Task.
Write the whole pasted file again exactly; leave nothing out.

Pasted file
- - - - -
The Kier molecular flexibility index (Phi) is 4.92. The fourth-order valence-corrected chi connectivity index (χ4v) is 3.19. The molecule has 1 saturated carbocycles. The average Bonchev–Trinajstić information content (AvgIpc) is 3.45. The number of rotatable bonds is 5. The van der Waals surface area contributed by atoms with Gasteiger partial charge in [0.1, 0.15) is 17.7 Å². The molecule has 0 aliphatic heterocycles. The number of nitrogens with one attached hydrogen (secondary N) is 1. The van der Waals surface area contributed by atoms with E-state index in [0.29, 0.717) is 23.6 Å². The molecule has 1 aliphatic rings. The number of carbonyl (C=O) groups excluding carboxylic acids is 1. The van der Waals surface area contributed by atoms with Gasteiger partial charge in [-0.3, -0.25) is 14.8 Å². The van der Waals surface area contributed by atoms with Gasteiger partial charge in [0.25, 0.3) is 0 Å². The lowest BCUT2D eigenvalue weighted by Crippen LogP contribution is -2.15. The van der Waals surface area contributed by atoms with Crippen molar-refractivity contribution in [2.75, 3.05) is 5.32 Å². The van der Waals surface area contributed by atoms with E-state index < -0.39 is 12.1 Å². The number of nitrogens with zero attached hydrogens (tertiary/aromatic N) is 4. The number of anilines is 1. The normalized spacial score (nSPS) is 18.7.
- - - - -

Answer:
The Kier molecular flexibility index (Phi) is 4.92. The fourth-order valence-corrected chi connectivity index (χ4v) is 3.19. The molecule has 1 saturated carbocycles. The average Bonchev–Trinajstić information content (AvgIpc) is 3.45. The number of rotatable bonds is 5. The van der Waals surface area contributed by atoms with Gasteiger partial charge in [0.1, 0.15) is 17.7 Å². The molecule has 0 aliphatic heterocycles. The number of nitrogens with one attached hydrogen (secondary N) is 1. The van der Waals surface area contributed by atoms with E-state index in [0.29, 0.717) is 23.6 Å². The molecule has 1 aliphatic rings. The number of carbonyl (C=O) groups excluding carboxylic acids is 1. The van der Waals surface area contributed by atoms with Gasteiger partial charge in [-0.3, -0.25) is 14.8 Å². The van der Waals surface area contributed by atoms with Gasteiger partial charge in [0.25, 0.3) is 0 Å². The lowest BCUT2D eigenvalue weighted by Crippen LogP contribution is -2.15. The van der Waals surface area contributed by atoms with Crippen molar-refractivity contribution in [2.75, 3.05) is 5.32 Å². The van der Waals surface area contributed by atoms with E-state index < -0.39 is 12.1 Å². The number of nitrogens with zero attached hydrogens (tertiary/aromatic N) is 4. The number of anilines is 1. The normalized spacial score (nSPS) is 18.7.